INSURANCE COVERAGE: State-By-State Estimates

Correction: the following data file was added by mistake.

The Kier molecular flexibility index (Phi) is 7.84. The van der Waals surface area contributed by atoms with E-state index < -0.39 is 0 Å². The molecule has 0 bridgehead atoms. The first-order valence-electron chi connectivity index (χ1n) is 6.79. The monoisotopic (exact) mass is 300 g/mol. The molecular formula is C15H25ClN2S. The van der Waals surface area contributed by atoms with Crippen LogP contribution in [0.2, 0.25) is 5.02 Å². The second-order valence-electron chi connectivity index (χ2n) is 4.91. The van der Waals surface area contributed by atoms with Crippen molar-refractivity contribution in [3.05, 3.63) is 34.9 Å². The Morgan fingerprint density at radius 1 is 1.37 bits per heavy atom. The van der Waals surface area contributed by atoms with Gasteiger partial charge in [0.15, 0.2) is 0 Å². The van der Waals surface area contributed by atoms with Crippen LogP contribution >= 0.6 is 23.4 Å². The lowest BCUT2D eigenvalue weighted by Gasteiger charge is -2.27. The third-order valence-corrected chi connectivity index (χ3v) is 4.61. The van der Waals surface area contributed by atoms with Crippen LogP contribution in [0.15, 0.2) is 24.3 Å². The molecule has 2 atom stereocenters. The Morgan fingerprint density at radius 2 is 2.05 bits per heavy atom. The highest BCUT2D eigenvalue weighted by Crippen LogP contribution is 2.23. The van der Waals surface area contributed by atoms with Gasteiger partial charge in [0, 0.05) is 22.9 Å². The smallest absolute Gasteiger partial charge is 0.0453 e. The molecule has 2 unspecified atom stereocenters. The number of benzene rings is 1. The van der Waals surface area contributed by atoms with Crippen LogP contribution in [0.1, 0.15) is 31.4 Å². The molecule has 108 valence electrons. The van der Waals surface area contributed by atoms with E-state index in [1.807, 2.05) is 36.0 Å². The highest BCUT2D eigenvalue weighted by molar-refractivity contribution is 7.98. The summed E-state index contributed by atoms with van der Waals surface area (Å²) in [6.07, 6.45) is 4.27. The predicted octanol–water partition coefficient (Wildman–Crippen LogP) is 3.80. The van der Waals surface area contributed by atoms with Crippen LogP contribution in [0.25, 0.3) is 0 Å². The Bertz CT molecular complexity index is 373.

Just over 16% of Americans were uninsured in 1995 and 1996 and 6.8% were underinsured, according to the Centers for Disease Control and Prevention. Based on data collected from the Behavioral Risk Factor Surveillance System for 1995-96, the CDC noted that people ages 18-24 were most likely to report being uninsured (25.4% median for all states), while people ages 25-34 were most likely to report being underinsured (7.5% median). But people ages 55-64 were most likely to report adequate coverage (84.4% median). Overall, the survey found that 76.9% of respondents had adequate insurance. According to the CDC, "Hawaii had the lowest prevalence of being uninsured for two of five age groups. Louisiana had the highest levels of being uninsured among three age groups, and Texas had the highest levels among two age groups." The CDC notes that the survey findings "are consistent with previous studies that have documented that people age 18-24 had the highest rates of being uninsured and that persons aged 55-64 years had the highest rates of being insured." The insurance coverage findings were published in last week's Morbidity and Mortality Weekly Report. Click here to view a pdf version of the issue.This is part of the California Healthline Daily Edition, a summary of health policy coverage from major news organizations. Sign up for an email subscription.